However, the part that HAS intrigued me is that in taking my most recent blood work we checked out my HGH levels again, just for "fun," and there we were in for a surprise! (See previous links to HGH posts here, here, and here.)
To be boringly accurate, one doesn't actually check for hormone levels but for by-product levels of IGF-1 (Insulin-dependent growth factor 1). This chemical has a very long half-life so a random blood test will give the doctor a good idea of how much growth hormone has been released from the pituitary gland in the brain over the last few days. As we age we make less and less growth hormone: this is normal. However, as Bennett described in the literature beginning back in 1992, HGH levels in people with fibro are all too often low and in 1995 Bennett showed that growth hormone injections improved the quality of life for his fibro patients. However, because adult growth hormone deficiency is thought to be rare, expensive and hard to obtain, doctors do not check levels of IGF-1. Because they do not see cases of growth hormone deficiency the concept that it is rare in adults got solidified in physicians' minds, further complicating a convoluted history. (Understatement!)
OK, time to take a step back for a moment in order to understand the whole myth, "secrecy" and even legend of the whole HGH issue, though in very "Cliff Notes" style. The whole issue became muddled when abuses began with the misuse of HGH. In children, who indeed DO need HGH in enormous amounts in order to grow, etc, the hormone was suddenly abused by some doctors and parents who had children who did NOT have HGH deficiency but because they wanted their children to become better athletes and thus the whole system got out of whack. Further complicating the system was when ADULTS wanted to look younger and abused the hormone for cosmetic reasons. Do we even need to go into the abuses on behalf of adult athletes?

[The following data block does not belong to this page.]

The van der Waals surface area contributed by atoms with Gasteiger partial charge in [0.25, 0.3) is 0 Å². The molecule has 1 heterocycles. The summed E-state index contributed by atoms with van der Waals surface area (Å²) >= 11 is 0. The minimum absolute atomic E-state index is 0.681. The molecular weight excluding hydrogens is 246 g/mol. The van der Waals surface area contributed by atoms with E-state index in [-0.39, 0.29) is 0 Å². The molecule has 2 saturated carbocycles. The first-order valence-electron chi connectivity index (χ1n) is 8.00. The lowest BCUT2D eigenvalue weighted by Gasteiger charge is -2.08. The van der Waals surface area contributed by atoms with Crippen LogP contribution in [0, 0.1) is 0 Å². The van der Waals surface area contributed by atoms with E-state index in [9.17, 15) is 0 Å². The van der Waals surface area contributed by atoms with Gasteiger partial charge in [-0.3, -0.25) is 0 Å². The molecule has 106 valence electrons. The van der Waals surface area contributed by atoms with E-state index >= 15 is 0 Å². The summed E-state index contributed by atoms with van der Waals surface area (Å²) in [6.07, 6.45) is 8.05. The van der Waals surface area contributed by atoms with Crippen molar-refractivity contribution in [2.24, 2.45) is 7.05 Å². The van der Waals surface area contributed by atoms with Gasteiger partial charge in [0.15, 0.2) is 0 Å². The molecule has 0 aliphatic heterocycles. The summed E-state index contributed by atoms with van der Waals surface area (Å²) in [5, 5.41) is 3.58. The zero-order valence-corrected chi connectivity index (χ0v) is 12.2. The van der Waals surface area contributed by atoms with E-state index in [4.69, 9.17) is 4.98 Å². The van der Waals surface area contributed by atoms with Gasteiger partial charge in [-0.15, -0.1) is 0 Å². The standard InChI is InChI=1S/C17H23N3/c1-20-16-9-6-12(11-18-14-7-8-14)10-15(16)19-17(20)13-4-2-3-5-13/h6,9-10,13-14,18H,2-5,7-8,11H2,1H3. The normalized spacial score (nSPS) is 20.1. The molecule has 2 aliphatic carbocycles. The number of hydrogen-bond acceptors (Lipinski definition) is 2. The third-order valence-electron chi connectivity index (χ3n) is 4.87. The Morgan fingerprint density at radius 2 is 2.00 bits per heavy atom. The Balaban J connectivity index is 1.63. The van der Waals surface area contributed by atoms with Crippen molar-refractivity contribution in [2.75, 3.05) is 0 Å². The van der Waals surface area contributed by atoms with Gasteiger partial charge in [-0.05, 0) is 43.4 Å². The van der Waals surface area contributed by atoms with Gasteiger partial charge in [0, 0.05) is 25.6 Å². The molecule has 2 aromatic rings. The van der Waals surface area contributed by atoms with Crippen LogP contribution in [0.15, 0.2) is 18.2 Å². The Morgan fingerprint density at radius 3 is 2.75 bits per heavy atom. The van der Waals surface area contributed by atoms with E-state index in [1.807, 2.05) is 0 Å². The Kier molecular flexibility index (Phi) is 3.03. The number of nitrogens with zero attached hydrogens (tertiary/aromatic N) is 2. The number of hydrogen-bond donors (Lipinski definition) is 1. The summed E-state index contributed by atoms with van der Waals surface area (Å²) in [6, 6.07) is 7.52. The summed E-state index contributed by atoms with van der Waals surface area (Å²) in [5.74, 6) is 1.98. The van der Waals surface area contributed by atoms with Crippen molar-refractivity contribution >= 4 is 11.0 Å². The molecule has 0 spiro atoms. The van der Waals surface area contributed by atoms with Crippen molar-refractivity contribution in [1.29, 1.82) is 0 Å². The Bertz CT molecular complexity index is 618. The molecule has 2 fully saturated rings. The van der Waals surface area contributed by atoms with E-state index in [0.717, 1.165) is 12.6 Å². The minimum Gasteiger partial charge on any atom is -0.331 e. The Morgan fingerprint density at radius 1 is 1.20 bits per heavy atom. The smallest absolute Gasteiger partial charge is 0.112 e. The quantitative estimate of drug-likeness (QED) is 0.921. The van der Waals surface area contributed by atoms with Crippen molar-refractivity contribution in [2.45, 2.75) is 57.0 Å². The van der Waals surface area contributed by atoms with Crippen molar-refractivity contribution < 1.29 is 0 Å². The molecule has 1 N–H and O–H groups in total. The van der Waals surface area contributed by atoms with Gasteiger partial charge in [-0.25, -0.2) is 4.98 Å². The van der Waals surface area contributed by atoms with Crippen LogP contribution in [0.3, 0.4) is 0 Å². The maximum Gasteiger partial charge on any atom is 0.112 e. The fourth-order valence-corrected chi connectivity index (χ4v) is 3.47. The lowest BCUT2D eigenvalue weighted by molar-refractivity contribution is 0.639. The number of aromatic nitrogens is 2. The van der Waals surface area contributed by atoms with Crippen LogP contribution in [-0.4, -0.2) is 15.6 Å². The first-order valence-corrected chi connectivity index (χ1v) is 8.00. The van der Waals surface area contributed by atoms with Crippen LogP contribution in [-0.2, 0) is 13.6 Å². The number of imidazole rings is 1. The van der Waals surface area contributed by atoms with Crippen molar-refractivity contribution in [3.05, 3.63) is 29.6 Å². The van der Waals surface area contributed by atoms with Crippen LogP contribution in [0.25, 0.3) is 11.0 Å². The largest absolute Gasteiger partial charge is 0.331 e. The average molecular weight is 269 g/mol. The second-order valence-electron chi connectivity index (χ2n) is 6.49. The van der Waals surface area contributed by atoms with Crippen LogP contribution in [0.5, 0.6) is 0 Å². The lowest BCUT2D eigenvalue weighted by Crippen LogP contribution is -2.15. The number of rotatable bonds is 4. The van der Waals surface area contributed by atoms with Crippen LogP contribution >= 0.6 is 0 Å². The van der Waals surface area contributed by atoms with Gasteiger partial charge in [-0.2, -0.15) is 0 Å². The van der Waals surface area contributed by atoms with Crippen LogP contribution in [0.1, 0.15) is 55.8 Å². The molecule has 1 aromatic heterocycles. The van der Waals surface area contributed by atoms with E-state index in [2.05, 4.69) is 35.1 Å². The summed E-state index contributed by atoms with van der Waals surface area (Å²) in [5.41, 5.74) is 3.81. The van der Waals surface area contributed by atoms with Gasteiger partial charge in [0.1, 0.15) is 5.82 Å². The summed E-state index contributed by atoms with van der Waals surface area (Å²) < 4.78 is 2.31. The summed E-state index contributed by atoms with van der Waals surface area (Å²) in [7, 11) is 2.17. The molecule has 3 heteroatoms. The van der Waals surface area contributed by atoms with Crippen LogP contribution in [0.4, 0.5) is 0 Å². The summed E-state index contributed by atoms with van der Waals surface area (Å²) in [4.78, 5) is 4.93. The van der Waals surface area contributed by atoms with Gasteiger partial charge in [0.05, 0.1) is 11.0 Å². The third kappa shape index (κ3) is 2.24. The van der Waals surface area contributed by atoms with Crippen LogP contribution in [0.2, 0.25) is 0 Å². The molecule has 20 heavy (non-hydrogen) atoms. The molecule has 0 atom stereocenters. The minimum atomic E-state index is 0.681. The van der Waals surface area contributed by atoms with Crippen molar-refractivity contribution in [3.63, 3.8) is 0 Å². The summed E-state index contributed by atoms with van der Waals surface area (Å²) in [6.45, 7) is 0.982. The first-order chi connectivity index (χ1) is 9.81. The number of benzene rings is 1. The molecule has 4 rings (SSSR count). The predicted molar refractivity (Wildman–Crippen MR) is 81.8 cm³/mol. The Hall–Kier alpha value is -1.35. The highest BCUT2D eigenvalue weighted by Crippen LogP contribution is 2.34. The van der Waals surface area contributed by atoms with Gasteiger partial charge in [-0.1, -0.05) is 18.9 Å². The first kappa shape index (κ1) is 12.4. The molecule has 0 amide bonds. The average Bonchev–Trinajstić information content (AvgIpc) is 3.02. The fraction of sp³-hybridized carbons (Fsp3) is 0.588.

The government tried to control the abuses of the hormone and imposed controls which the insurance companies took advantage of, thus making a cluster you-know-what. When I was diagnosed with HGH deficiency in 1999 it took two YEARS for HGH to be approved on behalf of all agencies involved and we could not buy any for love or money, even though I was lying in the hospital dying with all of my organs shutting down when, finally, the HGH was shipped to us via courier. It's still very difficult to get HGH (not available in a pharmacy but only each month, still via courier, after a call for a delivery time, date and place each and EVERY month! Talk about restrictions!). HGH is still very difficult to obtain with lots of testing needed to "satisfy" all the powers-that-be, although much easier to obtain than back in 2001. Now you have the back story in a nutshell, though trust me, a book could be written on this alone.